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14 résultats trouvés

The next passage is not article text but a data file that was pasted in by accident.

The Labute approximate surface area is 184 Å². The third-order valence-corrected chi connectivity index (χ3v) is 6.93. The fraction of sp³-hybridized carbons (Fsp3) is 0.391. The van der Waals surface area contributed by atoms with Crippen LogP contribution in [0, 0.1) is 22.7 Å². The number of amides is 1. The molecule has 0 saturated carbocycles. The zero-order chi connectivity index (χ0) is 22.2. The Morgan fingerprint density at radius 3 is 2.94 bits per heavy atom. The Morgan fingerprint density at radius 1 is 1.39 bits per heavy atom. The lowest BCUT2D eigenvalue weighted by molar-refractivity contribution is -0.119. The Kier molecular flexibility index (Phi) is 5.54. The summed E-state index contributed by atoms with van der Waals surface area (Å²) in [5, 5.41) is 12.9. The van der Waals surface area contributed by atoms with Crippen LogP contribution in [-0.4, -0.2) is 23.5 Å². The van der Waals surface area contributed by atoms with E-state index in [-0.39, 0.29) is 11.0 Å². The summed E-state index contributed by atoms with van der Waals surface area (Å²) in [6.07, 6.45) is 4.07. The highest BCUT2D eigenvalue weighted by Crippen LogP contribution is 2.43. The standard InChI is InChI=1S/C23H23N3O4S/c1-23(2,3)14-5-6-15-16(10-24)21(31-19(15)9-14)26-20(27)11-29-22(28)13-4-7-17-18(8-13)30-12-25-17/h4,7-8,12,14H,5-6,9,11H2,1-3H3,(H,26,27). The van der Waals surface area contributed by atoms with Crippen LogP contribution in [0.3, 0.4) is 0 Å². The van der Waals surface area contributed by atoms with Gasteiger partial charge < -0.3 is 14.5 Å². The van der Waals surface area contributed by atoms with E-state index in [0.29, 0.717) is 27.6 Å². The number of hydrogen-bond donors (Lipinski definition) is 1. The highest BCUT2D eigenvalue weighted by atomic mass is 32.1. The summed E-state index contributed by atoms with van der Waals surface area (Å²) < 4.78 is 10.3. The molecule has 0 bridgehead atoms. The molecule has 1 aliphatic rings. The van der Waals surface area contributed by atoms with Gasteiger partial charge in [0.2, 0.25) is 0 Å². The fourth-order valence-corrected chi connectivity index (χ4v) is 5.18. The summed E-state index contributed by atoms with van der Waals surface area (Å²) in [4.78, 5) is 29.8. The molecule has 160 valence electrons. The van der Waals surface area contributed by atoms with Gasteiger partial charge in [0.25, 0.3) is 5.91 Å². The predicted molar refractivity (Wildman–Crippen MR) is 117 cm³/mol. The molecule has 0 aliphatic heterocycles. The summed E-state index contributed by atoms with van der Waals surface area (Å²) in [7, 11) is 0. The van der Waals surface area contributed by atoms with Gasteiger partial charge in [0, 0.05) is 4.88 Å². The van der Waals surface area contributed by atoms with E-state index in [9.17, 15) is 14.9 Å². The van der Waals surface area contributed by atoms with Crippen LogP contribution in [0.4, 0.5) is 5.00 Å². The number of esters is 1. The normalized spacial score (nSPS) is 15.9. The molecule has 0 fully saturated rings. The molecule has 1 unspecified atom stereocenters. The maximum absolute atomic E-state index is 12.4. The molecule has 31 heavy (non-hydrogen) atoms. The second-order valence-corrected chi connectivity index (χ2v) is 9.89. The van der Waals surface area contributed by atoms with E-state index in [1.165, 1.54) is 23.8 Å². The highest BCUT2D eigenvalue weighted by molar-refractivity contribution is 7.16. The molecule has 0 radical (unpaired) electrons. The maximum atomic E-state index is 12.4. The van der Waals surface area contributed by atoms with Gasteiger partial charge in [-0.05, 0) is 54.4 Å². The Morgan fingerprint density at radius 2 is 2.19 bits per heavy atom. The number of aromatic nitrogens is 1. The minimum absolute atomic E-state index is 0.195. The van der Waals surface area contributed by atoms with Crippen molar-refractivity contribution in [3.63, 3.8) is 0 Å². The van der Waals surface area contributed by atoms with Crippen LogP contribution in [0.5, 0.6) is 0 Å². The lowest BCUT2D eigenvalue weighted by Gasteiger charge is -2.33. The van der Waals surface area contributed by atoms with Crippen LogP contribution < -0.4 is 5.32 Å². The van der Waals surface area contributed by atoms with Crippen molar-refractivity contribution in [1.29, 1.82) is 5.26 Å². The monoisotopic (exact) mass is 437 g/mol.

1. Westmount needs you! With this mailing, we are appealing to your civic duty. We need your input on the most important project the City of Westmount has put forward in its long history: the rebuilding of the Westmount arena and pool. Council would like to proceed with this project, but only if a majority of taxpayers is behind it. It is your money, after all, that will help pay for it. I shall not pretend that the history of this rebuilding project so far has been a smooth one. Mind you, nor was the struggle to restore and expand the Westmount Library in the 1990s, but it was a project most citizens became very proud of. Your Council feels this same success can be repeated with the arena/pool project. But only if it is a rallying point and not a focus of division and rancour. There were two separate designs suggested for the arena/pool project by the previous Council during 2009. A great deal of work went into these proposals, but they received mixed reviews in a series of public meetings. The whole of Westmount, however, was never canvassed. The new Council, since its election in November 2009, has been working on ways to address the objections raised by citizens to the prior proposals. Objectors fell into two broad camps: people in the neighbourhood saw the new arena as a massive intrusion, a wall 30 feet high by 500 feet long from St Catherine Street to de Maisonneuve, jutting into Westmount Park; meanwhile, the pool itself ate up precious green space. For the rest of Westmount, concerns had more to do with the cost: do we really need to go from one-and-one-half to two rinks? Why can’t we just fix up the existing arena? Others felt we needed an indoor pool more than a replication of our current sports mix. The cost concerns were substantially mitigated by the crowning achievement of my predecessor Mayor Karin Marks: she managed, by dint of incredible perseverance - and the help of Jacques Chagnon, our local MNA - to get $20 million of infrastructure grants for the project. It is Canada’s and Quebec’s contribution that allows us to build a $37 million arena/pool complex that will cost Westmounters $17 million. In fact, the cost to taxpayers will probably be closer to $12 million, thanks to contributions from Westmount schools, foundations, and private donors. This cost translates into an additional $200 a year in taxes for the average single-family dwelling. What about the neighbours and the sheer bulk of the arena? Well, if we had to describe the essence of our city, we would surely be torn between invoking Westmount’s unique architectural heritage and Westmount’s prized greenspace. This Council wants a project that respects both. We want the park to win the battle between it and the arena. We do not wish to plunk a massive piece of architecture down in an established greenspace. So we have gone underground. Council’s plan is to bury the ice rinks, putting tennis courts and grass on top of them - creating the ultimate green roof. Skylights will bring in natural light. Only the entrance pavilion and Teen Centre will be above-ground. more pics and full desc. http://www.westmount.org/pdf_files/ArenaPool_Proposal.pdf